Parallel evolutionary pathways to antibiotic resistance selected by biocide exposure

Research output: Contribution to journalArticle

Colleges, School and Institutes

External organisations

  • Antimicrobials Research Group, School of Immunity and Infection and Institute for Microbiology and Infection, College of Medical and Dental Sciences, University of Birmingham, Birmingham

Abstract

OBJECTIVES: Biocides are widely used to prevent infection. We aimed to determine whether exposure of Salmonella to various biocides could act as a driver of antibiotic resistance.

METHODS: Salmonella enterica serovar Typhimurium was exposed to four biocides with differing modes of action. Antibiotic-resistant mutants were selected during exposure to all biocides and characterized phenotypically and genotypically to identify mechanisms of resistance.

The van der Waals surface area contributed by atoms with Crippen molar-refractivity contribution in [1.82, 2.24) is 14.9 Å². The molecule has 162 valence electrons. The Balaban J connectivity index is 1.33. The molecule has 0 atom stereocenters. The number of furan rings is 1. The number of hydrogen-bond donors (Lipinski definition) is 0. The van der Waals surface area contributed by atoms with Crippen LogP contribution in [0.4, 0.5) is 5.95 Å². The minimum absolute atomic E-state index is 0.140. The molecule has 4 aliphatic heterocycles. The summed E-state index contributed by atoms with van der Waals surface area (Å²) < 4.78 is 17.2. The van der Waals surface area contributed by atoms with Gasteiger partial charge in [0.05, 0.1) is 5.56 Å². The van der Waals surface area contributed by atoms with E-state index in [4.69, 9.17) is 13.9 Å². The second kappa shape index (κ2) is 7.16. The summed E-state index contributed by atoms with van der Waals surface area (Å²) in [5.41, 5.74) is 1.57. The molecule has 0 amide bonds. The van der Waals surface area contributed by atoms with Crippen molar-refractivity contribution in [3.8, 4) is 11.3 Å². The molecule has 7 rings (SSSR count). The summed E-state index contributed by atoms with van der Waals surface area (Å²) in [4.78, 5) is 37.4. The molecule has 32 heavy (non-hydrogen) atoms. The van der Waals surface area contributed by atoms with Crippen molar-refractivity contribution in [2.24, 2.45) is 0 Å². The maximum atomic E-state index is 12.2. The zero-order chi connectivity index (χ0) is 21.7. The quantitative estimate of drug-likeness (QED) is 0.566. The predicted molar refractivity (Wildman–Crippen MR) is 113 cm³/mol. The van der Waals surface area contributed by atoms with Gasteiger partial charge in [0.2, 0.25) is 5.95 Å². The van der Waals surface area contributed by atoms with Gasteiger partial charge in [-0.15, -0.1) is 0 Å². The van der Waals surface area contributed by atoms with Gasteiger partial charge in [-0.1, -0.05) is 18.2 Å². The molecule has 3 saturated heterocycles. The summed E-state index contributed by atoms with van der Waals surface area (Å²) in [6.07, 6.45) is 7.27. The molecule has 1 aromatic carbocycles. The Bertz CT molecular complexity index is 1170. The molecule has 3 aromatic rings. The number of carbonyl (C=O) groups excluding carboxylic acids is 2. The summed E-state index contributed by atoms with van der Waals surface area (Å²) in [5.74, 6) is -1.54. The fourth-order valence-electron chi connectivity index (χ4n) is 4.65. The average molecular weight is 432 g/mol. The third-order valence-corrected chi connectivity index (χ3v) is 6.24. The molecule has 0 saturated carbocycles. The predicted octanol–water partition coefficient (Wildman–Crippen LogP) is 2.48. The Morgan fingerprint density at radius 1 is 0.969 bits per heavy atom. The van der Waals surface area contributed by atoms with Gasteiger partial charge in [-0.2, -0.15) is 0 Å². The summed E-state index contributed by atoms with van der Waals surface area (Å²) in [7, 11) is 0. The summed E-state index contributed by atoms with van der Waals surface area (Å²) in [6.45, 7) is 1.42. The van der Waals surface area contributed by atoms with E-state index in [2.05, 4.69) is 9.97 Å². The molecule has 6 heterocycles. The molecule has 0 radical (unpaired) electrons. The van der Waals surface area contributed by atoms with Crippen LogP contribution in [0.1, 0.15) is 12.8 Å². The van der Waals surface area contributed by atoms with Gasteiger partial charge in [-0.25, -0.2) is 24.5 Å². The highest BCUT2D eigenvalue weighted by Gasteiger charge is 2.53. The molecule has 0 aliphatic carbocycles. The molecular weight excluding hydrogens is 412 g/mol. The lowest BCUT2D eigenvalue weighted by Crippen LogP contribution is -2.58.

RESULTS: All biocides tested selected MDR mutants with decreased antibiotic susceptibility; these occurred randomly throughout the experiments. Mutations that resulted in de-repression of the multidrug efflux pump AcrAB-TolC were seen in MDR mutants. A novel mutation in rpoA was also selected and contributed to the MDR phenotype. Other mutants were highly resistant to both quinolone antibiotics and the biocide triclosan.

CONCLUSIONS: This study shows that exposure of bacteria to biocides can select for antibiotic-resistant mutants and this is mediated by clinically relevant mechanisms of resistance prevalent in human pathogens.

Bibliographic note

© The Author 2015. Published by Oxford University Press on behalf of the British Society for Antimicrobial Chemotherapy.

Details

Original languageEnglish
Pages (from-to)2241-2248
JournalJournal of Antimicrobial Chemotherapy
Volume70
Issue number8
Early online date7 May 2015
Publication statusPublished - Aug 2015

Keywords

  • disinfectant, MDR, efflux